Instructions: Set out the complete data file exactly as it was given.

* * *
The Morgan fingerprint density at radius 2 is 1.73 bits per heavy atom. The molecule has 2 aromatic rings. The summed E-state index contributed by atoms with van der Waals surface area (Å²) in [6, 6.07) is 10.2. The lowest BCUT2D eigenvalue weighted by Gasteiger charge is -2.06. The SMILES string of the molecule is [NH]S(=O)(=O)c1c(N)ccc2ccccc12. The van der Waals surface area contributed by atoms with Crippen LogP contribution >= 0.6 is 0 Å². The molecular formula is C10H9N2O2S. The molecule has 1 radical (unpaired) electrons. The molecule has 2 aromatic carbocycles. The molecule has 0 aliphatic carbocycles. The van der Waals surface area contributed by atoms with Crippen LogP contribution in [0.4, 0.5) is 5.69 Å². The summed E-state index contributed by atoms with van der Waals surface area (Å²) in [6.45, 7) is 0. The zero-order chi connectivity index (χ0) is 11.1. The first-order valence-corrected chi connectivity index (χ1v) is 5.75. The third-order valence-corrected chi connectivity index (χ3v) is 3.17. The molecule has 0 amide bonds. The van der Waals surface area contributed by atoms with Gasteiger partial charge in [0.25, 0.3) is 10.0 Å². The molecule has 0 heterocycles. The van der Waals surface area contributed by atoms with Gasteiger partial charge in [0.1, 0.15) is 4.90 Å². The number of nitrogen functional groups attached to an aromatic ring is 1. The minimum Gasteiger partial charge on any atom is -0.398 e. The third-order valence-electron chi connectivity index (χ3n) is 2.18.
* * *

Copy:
The Morgan fingerprint density at radius 2 is 1.73 bits per heavy atom. The molecule has 2 aromatic rings. The summed E-state index contributed by atoms with van der Waals surface area (Å²) in [6, 6.07) is 10.2. The lowest BCUT2D eigenvalue weighted by Gasteiger charge is -2.06. The SMILES string of the molecule is [NH]S(=O)(=O)c1c(N)ccc2ccccc12. The van der Waals surface area contributed by atoms with Crippen LogP contribution >= 0.6 is 0 Å². The molecular formula is C10H9N2O2S. The molecule has 1 radical (unpaired) electrons. The molecule has 2 aromatic carbocycles. The molecule has 0 aliphatic carbocycles. The van der Waals surface area contributed by atoms with Crippen LogP contribution in [0.4, 0.5) is 5.69 Å². The summed E-state index contributed by atoms with van der Waals surface area (Å²) in [6.45, 7) is 0. The zero-order chi connectivity index (χ0) is 11.1. The first-order valence-corrected chi connectivity index (χ1v) is 5.75. The third-order valence-corrected chi connectivity index (χ3v) is 3.17. The molecule has 0 amide bonds. The van der Waals surface area contributed by atoms with Gasteiger partial charge in [0.25, 0.3) is 10.0 Å². The molecule has 0 heterocycles. The van der Waals surface area contributed by atoms with Gasteiger partial charge in [0.1, 0.15) is 4.90 Å². The number of nitrogen functional groups attached to an aromatic ring is 1. The minimum Gasteiger partial charge on any atom is -0.398 e. The third-order valence-electron chi connectivity index (χ3n) is 2.18.